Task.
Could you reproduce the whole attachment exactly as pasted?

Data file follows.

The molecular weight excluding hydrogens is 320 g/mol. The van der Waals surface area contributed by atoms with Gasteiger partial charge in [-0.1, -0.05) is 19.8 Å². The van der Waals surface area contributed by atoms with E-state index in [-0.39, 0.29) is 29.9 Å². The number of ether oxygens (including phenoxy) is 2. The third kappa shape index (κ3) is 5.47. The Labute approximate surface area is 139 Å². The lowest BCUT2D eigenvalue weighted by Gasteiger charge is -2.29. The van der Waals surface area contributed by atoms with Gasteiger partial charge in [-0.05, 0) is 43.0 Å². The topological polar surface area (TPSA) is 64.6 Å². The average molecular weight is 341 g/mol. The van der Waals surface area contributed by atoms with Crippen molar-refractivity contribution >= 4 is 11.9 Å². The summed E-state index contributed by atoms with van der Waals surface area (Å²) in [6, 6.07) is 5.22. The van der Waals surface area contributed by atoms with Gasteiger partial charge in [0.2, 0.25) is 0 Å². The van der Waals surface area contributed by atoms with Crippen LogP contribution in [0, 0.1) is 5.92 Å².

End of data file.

The molecular weight excluding hydrogens is 320 g/mol. The van der Waals surface area contributed by atoms with Gasteiger partial charge in [-0.1, -0.05) is 19.8 Å². The van der Waals surface area contributed by atoms with E-state index in [-0.39, 0.29) is 29.9 Å². The number of ether oxygens (including phenoxy) is 2. The third kappa shape index (κ3) is 5.47. The Labute approximate surface area is 139 Å². The lowest BCUT2D eigenvalue weighted by Gasteiger charge is -2.29. The van der Waals surface area contributed by atoms with Gasteiger partial charge in [-0.05, 0) is 43.0 Å². The topological polar surface area (TPSA) is 64.6 Å². The average molecular weight is 341 g/mol. The van der Waals surface area contributed by atoms with Crippen molar-refractivity contribution >= 4 is 11.9 Å². The summed E-state index contributed by atoms with van der Waals surface area (Å²) in [6, 6.07) is 5.22. The van der Waals surface area contributed by atoms with Gasteiger partial charge in [0.2, 0.25) is 0 Å². The van der Waals surface area contributed by atoms with Crippen LogP contribution in [0, 0.1) is 5.92 Å².